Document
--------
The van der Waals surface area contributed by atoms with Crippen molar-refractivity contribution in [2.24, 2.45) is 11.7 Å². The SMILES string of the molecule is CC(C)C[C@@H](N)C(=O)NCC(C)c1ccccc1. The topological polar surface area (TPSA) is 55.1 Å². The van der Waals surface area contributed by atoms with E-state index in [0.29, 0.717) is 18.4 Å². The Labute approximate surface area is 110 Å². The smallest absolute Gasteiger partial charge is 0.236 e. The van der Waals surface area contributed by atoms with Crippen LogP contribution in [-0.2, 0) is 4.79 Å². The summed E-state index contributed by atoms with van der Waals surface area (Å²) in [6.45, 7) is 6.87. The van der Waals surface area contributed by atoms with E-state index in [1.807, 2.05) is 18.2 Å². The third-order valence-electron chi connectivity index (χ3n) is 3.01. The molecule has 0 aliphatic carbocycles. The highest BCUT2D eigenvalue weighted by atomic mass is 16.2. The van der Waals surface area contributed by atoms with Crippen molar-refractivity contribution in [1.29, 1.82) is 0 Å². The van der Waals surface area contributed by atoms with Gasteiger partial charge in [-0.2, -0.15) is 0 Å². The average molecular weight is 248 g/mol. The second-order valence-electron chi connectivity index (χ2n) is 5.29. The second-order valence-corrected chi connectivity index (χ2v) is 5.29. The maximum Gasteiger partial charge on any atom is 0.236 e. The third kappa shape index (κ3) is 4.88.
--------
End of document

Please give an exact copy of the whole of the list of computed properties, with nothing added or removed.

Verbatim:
The van der Waals surface area contributed by atoms with Crippen molar-refractivity contribution in [2.24, 2.45) is 11.7 Å². The SMILES string of the molecule is CC(C)C[C@@H](N)C(=O)NCC(C)c1ccccc1. The topological polar surface area (TPSA) is 55.1 Å². The van der Waals surface area contributed by atoms with E-state index in [0.29, 0.717) is 18.4 Å². The Labute approximate surface area is 110 Å². The smallest absolute Gasteiger partial charge is 0.236 e. The van der Waals surface area contributed by atoms with Crippen LogP contribution in [-0.2, 0) is 4.79 Å². The summed E-state index contributed by atoms with van der Waals surface area (Å²) in [6.45, 7) is 6.87. The van der Waals surface area contributed by atoms with E-state index in [1.807, 2.05) is 18.2 Å². The third-order valence-electron chi connectivity index (χ3n) is 3.01. The molecule has 0 aliphatic carbocycles. The highest BCUT2D eigenvalue weighted by atomic mass is 16.2. The van der Waals surface area contributed by atoms with Crippen molar-refractivity contribution in [1.29, 1.82) is 0 Å². The van der Waals surface area contributed by atoms with Gasteiger partial charge in [-0.2, -0.15) is 0 Å². The average molecular weight is 248 g/mol. The second-order valence-electron chi connectivity index (χ2n) is 5.29. The second-order valence-corrected chi connectivity index (χ2v) is 5.29. The maximum Gasteiger partial charge on any atom is 0.236 e. The third kappa shape index (κ3) is 4.88.